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Radeon 6850 running sloww in games

Last response: in Graphics & Displays
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January 4, 2012 12:48:20 AM

I recently installed a Radeon 6850 and now i'm finding my games lag.

Here are my specs:

AMD FX 4100 (Bulldozer) Processor @ 3.6Ghz
8Gb DDR3 Ram
MSI G31M3-L V2 Dual Channel Motherboard
AMD Radeon HD 6850

I have enough in my system to run games but I'm getting a lot of lag since installing this card.
Anyone have any ideas?
January 4, 2012 12:58:28 AM

What card did you have before? Did you completely uninstall the prvious video drivers with drive sweeper? Did you get the latest video card drivers from the ATI website?
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January 4, 2012 1:15:29 AM

netops07 said:
What card did you have before? Did you completely uninstall the prvious video drivers with drive sweeper? Did you get the latest video card drivers from the ATI website?


When I changed cards I was cleaning up my system and decided to reformat my drive and re-install Windows 7. I installed the latest catalyst drivers for the Radeon card.
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January 4, 2012 1:42:11 AM

How are the temperatures under load?
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January 4, 2012 2:51:48 AM

Core temps are 38 idle and 61 under load
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January 4, 2012 10:25:15 AM

Your motherboard is socket 775 and your CPU is AM3+?
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January 4, 2012 7:54:24 PM

You know...I wondered about that but the computer store who sold me this stuff told me it would match up.
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January 4, 2012 8:46:46 PM

Power supply? Need the brand, wattage, and amps on the 12v rails if possible, this can all be found on the label, which is located on the power supply.
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January 4, 2012 9:19:06 PM

The core temp probably refers to the CPU. What's important here is the GPU temp.
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January 5, 2012 4:52:15 AM

trogdor796 said:
Power supply? Need the brand, wattage, and amps on the 12v rails if possible, this can all be found on the label, which is located on the power supply.


I don't understand what the power supply would have to do with this. I't a 500 watt supply that is new and working fine. I don't want to sound rude but I don't see what the brand name has to do with it.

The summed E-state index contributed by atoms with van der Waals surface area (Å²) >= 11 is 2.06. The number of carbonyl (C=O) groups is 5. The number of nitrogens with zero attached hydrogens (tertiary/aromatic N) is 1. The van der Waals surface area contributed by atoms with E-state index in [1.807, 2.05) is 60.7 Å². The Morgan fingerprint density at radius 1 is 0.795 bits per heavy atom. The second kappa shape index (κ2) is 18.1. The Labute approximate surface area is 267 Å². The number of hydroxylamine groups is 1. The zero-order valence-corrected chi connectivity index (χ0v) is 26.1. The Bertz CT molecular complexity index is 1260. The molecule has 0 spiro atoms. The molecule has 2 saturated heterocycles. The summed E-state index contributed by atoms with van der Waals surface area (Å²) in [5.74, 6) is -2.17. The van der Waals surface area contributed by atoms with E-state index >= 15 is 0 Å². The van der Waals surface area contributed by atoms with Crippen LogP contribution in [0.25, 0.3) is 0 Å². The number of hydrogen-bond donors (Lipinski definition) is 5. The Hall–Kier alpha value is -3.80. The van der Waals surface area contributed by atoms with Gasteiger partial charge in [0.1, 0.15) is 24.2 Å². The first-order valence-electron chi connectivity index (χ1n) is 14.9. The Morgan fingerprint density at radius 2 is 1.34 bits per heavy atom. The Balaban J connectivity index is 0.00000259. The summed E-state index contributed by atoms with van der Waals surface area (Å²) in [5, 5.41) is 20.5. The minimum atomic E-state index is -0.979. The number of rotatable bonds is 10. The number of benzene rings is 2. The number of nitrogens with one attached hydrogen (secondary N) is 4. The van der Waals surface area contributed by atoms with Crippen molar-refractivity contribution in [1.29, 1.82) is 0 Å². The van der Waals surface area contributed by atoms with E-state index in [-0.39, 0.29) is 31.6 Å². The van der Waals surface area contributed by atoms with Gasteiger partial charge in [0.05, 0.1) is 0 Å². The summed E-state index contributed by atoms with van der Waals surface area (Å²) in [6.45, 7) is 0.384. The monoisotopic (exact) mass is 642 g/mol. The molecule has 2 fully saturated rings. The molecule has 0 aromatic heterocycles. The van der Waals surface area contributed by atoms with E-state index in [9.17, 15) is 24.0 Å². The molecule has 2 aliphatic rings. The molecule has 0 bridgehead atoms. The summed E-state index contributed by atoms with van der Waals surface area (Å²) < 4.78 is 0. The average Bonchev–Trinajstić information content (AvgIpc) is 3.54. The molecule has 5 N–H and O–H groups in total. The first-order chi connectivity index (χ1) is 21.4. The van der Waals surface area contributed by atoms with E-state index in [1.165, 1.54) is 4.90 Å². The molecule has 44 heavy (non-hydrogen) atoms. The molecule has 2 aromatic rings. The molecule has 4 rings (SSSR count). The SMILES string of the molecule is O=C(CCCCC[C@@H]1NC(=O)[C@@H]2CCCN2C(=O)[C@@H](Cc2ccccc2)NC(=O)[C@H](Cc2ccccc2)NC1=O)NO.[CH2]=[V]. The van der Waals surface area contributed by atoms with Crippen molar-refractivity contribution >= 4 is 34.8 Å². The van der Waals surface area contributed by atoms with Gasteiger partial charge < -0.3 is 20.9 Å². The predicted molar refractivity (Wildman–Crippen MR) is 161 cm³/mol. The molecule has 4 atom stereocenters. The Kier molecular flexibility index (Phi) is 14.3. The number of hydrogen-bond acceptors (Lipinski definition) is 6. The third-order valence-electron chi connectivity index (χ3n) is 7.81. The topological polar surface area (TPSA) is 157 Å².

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January 5, 2012 4:53:05 AM

kajabla said:
The core temp probably refers to the CPU. What's important here is the GPU temp.


I'm not sure how to check the load temp of the GPU.
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January 5, 2012 6:31:56 AM

simon12 said:
Your motherboard is socket 775 and your CPU is AM3+?



I'm an idiot who stands corrected. I looked at the box and not the board itself.

The board is MSI 970A-G45
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January 5, 2012 6:27:21 PM

The brand of the PSU is very important, actually. The PSU is generally considered (or should be) the most important piece of hardware in any build. A no-name PSU can actually damage your other components with voltage fluctuations, and some can actually explode. We need to know what yours is.
Get MSI Afterburner. It has a stress tester that will display the GPU's temperature while pushing your card just about to its limit.
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January 5, 2012 10:52:20 PM

kajabla said:
The brand of the PSU is very important, actually. The PSU is generally considered (or should be) the most important piece of hardware in any build. A no-name PSU can actually damage your other components with voltage fluctuations, and some can actually explode. We need to know what yours is.
Get MSI Afterburner. It has a stress tester that will display the GPU's temperature while pushing your card just about to its limit.




I remembered a program I know of called Furmark. I ran a test on that. It ran for 15 minutes at 99% load and the temp was steady at 66c-68c.
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January 5, 2012 10:57:41 PM

That shouldn't be a problem, then. How about the 4100? Run Prime95 for 15 minutes or so and leave Speedfan or HWMonitor open.
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